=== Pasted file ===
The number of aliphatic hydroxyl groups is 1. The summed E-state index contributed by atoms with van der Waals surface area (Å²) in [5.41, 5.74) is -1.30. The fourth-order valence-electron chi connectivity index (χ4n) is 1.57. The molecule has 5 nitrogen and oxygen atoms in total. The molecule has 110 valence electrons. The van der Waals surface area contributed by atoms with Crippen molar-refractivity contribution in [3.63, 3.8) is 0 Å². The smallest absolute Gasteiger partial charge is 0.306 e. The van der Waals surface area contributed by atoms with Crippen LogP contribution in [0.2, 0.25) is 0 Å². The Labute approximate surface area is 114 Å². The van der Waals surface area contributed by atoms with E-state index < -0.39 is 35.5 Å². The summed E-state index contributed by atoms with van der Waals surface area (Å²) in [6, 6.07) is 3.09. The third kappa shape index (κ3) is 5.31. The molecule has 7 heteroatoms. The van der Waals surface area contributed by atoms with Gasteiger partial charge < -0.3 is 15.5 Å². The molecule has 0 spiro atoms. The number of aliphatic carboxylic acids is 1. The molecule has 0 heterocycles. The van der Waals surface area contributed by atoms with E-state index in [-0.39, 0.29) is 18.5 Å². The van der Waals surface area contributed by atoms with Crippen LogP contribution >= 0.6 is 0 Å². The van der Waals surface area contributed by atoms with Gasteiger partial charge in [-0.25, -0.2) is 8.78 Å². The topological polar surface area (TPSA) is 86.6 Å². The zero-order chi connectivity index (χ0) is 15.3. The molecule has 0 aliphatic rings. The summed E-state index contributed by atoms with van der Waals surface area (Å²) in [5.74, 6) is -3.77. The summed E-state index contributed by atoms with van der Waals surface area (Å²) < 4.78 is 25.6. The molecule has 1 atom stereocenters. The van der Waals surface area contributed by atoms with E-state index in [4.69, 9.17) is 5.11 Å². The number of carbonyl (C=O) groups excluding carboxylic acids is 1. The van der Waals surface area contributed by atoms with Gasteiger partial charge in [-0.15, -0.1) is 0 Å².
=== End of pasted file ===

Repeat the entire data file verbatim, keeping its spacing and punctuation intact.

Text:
The number of aliphatic hydroxyl groups is 1. The summed E-state index contributed by atoms with van der Waals surface area (Å²) in [5.41, 5.74) is -1.30. The fourth-order valence-electron chi connectivity index (χ4n) is 1.57. The molecule has 5 nitrogen and oxygen atoms in total. The molecule has 110 valence electrons. The van der Waals surface area contributed by atoms with Crippen molar-refractivity contribution in [3.63, 3.8) is 0 Å². The smallest absolute Gasteiger partial charge is 0.306 e. The van der Waals surface area contributed by atoms with Crippen LogP contribution in [0.2, 0.25) is 0 Å². The Labute approximate surface area is 114 Å². The van der Waals surface area contributed by atoms with E-state index < -0.39 is 35.5 Å². The summed E-state index contributed by atoms with van der Waals surface area (Å²) in [6, 6.07) is 3.09. The third kappa shape index (κ3) is 5.31. The molecule has 7 heteroatoms. The van der Waals surface area contributed by atoms with Gasteiger partial charge < -0.3 is 15.5 Å². The molecule has 0 spiro atoms. The number of aliphatic carboxylic acids is 1. The molecule has 0 heterocycles. The van der Waals surface area contributed by atoms with E-state index in [-0.39, 0.29) is 18.5 Å². The van der Waals surface area contributed by atoms with Crippen LogP contribution >= 0.6 is 0 Å². The van der Waals surface area contributed by atoms with Gasteiger partial charge in [-0.25, -0.2) is 8.78 Å². The topological polar surface area (TPSA) is 86.6 Å². The zero-order chi connectivity index (χ0) is 15.3. The molecule has 0 aliphatic rings. The summed E-state index contributed by atoms with van der Waals surface area (Å²) in [5.74, 6) is -3.77. The summed E-state index contributed by atoms with van der Waals surface area (Å²) < 4.78 is 25.6. The molecule has 1 atom stereocenters. The van der Waals surface area contributed by atoms with E-state index in [4.69, 9.17) is 5.11 Å². The number of carbonyl (C=O) groups excluding carboxylic acids is 1. The van der Waals surface area contributed by atoms with Gasteiger partial charge in [-0.15, -0.1) is 0 Å².